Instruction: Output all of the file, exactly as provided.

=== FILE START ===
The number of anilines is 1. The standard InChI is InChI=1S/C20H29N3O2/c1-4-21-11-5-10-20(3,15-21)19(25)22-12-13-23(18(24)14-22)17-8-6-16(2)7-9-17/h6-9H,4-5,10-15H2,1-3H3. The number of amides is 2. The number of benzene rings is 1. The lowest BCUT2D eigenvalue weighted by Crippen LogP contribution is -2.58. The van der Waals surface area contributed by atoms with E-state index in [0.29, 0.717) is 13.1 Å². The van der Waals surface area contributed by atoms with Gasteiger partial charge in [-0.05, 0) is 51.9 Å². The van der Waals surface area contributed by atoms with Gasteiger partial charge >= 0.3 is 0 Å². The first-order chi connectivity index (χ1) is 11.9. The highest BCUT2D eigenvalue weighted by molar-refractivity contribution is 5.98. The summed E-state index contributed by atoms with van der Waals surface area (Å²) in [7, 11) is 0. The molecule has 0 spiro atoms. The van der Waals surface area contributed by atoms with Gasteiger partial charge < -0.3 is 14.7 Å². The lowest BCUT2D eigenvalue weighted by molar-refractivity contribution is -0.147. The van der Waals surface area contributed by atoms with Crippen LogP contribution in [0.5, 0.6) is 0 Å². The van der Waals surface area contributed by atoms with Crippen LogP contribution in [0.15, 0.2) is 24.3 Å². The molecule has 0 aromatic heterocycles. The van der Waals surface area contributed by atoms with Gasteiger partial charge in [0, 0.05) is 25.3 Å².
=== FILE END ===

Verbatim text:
The number of anilines is 1. The standard InChI is InChI=1S/C20H29N3O2/c1-4-21-11-5-10-20(3,15-21)19(25)22-12-13-23(18(24)14-22)17-8-6-16(2)7-9-17/h6-9H,4-5,10-15H2,1-3H3. The number of amides is 2. The number of benzene rings is 1. The lowest BCUT2D eigenvalue weighted by Crippen LogP contribution is -2.58. The van der Waals surface area contributed by atoms with E-state index in [0.29, 0.717) is 13.1 Å². The van der Waals surface area contributed by atoms with Gasteiger partial charge in [-0.05, 0) is 51.9 Å². The van der Waals surface area contributed by atoms with Gasteiger partial charge >= 0.3 is 0 Å². The first-order chi connectivity index (χ1) is 11.9. The highest BCUT2D eigenvalue weighted by molar-refractivity contribution is 5.98. The summed E-state index contributed by atoms with van der Waals surface area (Å²) in [7, 11) is 0. The molecule has 0 spiro atoms. The van der Waals surface area contributed by atoms with Gasteiger partial charge < -0.3 is 14.7 Å². The lowest BCUT2D eigenvalue weighted by molar-refractivity contribution is -0.147. The van der Waals surface area contributed by atoms with Crippen LogP contribution in [0.5, 0.6) is 0 Å². The van der Waals surface area contributed by atoms with Crippen LogP contribution in [0.15, 0.2) is 24.3 Å². The molecule has 0 aromatic heterocycles. The van der Waals surface area contributed by atoms with Gasteiger partial charge in [0, 0.05) is 25.3 Å².